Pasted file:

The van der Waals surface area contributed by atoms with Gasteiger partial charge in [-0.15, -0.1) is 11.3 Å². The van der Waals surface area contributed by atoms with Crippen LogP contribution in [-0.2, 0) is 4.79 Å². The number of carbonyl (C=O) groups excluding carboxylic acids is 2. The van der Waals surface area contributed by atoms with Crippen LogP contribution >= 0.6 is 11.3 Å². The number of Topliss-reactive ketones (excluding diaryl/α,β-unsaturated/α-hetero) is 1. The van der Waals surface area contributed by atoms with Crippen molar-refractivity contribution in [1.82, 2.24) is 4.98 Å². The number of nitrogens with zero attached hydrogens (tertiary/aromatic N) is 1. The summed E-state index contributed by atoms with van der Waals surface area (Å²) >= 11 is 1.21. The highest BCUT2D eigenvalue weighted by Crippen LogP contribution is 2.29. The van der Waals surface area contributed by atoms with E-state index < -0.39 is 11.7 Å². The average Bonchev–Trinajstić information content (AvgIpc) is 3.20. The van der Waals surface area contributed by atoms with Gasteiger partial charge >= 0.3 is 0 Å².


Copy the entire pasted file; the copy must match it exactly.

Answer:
The van der Waals surface area contributed by atoms with Gasteiger partial charge in [-0.15, -0.1) is 11.3 Å². The van der Waals surface area contributed by atoms with Crippen LogP contribution in [-0.2, 0) is 4.79 Å². The number of carbonyl (C=O) groups excluding carboxylic acids is 2. The van der Waals surface area contributed by atoms with Crippen LogP contribution >= 0.6 is 11.3 Å². The number of Topliss-reactive ketones (excluding diaryl/α,β-unsaturated/α-hetero) is 1. The van der Waals surface area contributed by atoms with Crippen molar-refractivity contribution in [1.82, 2.24) is 4.98 Å². The number of nitrogens with zero attached hydrogens (tertiary/aromatic N) is 1. The summed E-state index contributed by atoms with van der Waals surface area (Å²) >= 11 is 1.21. The highest BCUT2D eigenvalue weighted by Crippen LogP contribution is 2.29. The van der Waals surface area contributed by atoms with E-state index < -0.39 is 11.7 Å². The average Bonchev–Trinajstić information content (AvgIpc) is 3.20. The van der Waals surface area contributed by atoms with Gasteiger partial charge >= 0.3 is 0 Å².